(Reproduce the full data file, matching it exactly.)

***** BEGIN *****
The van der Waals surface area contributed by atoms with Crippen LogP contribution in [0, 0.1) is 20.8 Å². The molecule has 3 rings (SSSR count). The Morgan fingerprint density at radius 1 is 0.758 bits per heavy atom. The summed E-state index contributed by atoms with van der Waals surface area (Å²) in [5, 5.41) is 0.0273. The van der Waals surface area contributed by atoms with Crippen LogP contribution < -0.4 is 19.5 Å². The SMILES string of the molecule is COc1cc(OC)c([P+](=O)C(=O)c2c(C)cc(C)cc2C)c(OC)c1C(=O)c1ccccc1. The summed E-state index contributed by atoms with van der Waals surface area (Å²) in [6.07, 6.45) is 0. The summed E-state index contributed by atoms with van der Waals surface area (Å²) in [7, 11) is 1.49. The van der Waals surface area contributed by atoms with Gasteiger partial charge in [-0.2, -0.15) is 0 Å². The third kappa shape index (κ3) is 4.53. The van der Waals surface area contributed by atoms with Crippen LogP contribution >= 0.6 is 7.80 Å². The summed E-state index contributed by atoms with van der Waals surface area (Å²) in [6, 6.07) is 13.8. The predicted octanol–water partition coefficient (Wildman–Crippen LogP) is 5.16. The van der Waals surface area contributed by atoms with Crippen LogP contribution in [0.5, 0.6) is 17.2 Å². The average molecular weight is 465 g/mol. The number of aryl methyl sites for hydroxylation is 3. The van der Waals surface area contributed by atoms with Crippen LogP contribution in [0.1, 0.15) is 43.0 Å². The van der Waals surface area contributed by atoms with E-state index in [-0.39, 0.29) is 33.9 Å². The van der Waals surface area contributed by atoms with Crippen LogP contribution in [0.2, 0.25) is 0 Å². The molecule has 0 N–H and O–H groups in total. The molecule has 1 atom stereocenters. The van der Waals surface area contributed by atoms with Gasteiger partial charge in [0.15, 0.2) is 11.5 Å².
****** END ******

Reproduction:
The van der Waals surface area contributed by atoms with Crippen LogP contribution in [0, 0.1) is 20.8 Å². The molecule has 3 rings (SSSR count). The Morgan fingerprint density at radius 1 is 0.758 bits per heavy atom. The summed E-state index contributed by atoms with van der Waals surface area (Å²) in [5, 5.41) is 0.0273. The van der Waals surface area contributed by atoms with Crippen LogP contribution < -0.4 is 19.5 Å². The SMILES string of the molecule is COc1cc(OC)c([P+](=O)C(=O)c2c(C)cc(C)cc2C)c(OC)c1C(=O)c1ccccc1. The summed E-state index contributed by atoms with van der Waals surface area (Å²) in [6.07, 6.45) is 0. The summed E-state index contributed by atoms with van der Waals surface area (Å²) in [7, 11) is 1.49. The van der Waals surface area contributed by atoms with Gasteiger partial charge in [-0.2, -0.15) is 0 Å². The third kappa shape index (κ3) is 4.53. The van der Waals surface area contributed by atoms with Crippen LogP contribution >= 0.6 is 7.80 Å². The summed E-state index contributed by atoms with van der Waals surface area (Å²) in [6, 6.07) is 13.8. The predicted octanol–water partition coefficient (Wildman–Crippen LogP) is 5.16. The van der Waals surface area contributed by atoms with Crippen LogP contribution in [0.5, 0.6) is 17.2 Å². The average molecular weight is 465 g/mol. The number of aryl methyl sites for hydroxylation is 3. The van der Waals surface area contributed by atoms with Crippen LogP contribution in [0.1, 0.15) is 43.0 Å². The van der Waals surface area contributed by atoms with E-state index in [-0.39, 0.29) is 33.9 Å². The van der Waals surface area contributed by atoms with Crippen LogP contribution in [0.2, 0.25) is 0 Å². The molecule has 0 N–H and O–H groups in total. The molecule has 1 atom stereocenters. The van der Waals surface area contributed by atoms with Gasteiger partial charge in [0.15, 0.2) is 11.5 Å².